Muslims in Southeast Asian countries like Indonesia and Malaysia, and much of the Middle East, including Egypt, Iraq and Saudi Arabia, will fast on Monday for the start of the month of Ramadan. Millions more, however, in India, Pakistan and Iran, will likely be marking the start of the lunar month on Tuesday based on moon sightings there.
Muslims follow a lunar calendar, and a moon-sighting methodology can lead to different countries declaring the start of Ramadan a day or two apart. Traditionally, countries announce if their moon-sighting council spots the Ramadan crescent the evening before fasting begins.
Across the world, Muslims fast each day for the entire month of Ramadan, abstaining from food and drink from dawn to dusk. That means around 15 hours without food, water, cigarettes or caffeine. Fasting is aimed at drawing worshippers closer to God through self-control, remembrance and humility.
The challenge of fasting for many is also a chance to reset spiritually and physically, kick bad habits and purify the heart. During the day, Muslims must also abstain from sex, gossip and cursing, and are encouraged to focus on meditative acts like prayer, reading the Quran and charity.
It's common practice across many Muslim-majority nations for liquor stores and hotels to curb the sale of alcohol during Ramadan. Often, restaurants shutter their doors during the day. Those exempt from fasting include children, the elderly, the sick, women who are pregnant, nursing or menstruating, and people travelling.
The Ramadan fast begins with a pre-dawn meal called "suhoor" to prepare hungry stomachs for the long day ahead. A typical suhoor often includes bread, vegetables, fruits, yoghurt, tea, as well as lentils and beans.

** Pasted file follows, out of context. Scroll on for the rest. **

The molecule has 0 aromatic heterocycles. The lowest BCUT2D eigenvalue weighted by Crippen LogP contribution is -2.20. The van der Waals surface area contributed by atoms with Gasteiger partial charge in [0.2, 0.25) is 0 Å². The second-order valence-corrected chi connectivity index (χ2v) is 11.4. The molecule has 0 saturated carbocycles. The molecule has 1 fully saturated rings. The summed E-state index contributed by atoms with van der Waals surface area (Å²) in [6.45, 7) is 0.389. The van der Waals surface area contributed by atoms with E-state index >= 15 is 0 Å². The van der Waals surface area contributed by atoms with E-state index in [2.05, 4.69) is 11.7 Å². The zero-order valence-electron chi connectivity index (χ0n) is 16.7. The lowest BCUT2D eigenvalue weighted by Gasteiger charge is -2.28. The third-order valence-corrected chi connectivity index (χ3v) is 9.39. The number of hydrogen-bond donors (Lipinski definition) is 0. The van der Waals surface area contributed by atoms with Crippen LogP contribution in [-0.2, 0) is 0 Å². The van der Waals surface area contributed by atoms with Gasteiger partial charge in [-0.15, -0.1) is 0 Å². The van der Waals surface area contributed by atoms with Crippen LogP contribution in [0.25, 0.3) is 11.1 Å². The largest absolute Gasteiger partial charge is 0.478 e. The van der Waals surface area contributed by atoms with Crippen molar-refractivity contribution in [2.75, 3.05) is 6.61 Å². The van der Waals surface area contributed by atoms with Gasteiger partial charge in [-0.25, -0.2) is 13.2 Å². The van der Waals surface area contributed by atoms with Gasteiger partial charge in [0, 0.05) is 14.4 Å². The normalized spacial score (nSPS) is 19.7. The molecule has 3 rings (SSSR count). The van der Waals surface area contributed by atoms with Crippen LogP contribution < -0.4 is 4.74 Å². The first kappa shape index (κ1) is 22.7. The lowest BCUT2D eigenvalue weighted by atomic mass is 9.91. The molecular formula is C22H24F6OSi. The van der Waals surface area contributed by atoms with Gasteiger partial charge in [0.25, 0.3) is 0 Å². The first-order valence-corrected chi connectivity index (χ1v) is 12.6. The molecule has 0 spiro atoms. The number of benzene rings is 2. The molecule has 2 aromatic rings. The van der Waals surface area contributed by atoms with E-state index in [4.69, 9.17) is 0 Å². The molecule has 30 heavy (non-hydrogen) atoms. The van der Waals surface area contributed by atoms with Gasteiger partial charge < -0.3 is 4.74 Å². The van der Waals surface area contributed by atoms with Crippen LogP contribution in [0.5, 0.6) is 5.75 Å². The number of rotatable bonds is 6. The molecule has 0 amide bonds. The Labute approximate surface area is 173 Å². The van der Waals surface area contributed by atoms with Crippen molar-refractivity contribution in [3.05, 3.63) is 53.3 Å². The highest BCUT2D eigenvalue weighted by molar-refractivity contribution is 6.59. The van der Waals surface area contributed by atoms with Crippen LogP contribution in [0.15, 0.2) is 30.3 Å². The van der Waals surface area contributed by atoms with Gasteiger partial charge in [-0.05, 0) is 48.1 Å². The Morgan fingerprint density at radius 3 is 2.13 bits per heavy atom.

At sunset, when it's time to mark the end of the daylong fast, families and friends gather for an evening meal known as "iftar." Muslims typically break their fast as the Prophet Muhammad did some 1,400 years ago, by eating sweet dates and drinking water, followed by a sunset prayer. Then, the iftar meals are enjoyed.
These are often lavish affairs of home-cooked platters of rice, stews and meat, as well as spreads of desserts and other sweets. While Muslims around the world welcomed the start of Ramadan with traditional greetings and messages of peace, the start of the Muslim holy month in the Gaza Strip was marked by sounds of outgoing Palestinian rockets and incoming Israeli airstrikes.
Families often shop for food items in the days before Ramadan, but most shops and markets in Gaza were closed due to the heavy round of cross-border fighting. "We got used to this situation, we don't care anymore," said Rushdi Anbar, a 42-year-old architect, as he hurried through one of the few markets still open.
In 2014, the latest of three deadly wars between Israel and Gaza's Hamas rulers began in the second week of Ramadan and lasted for 50 days. Anwar Zeydieh, a mother of three, said she fears a similar scenario this Ramadan. "I don't think we are ready to endure all this suffering again."
(With inputs from agencies.)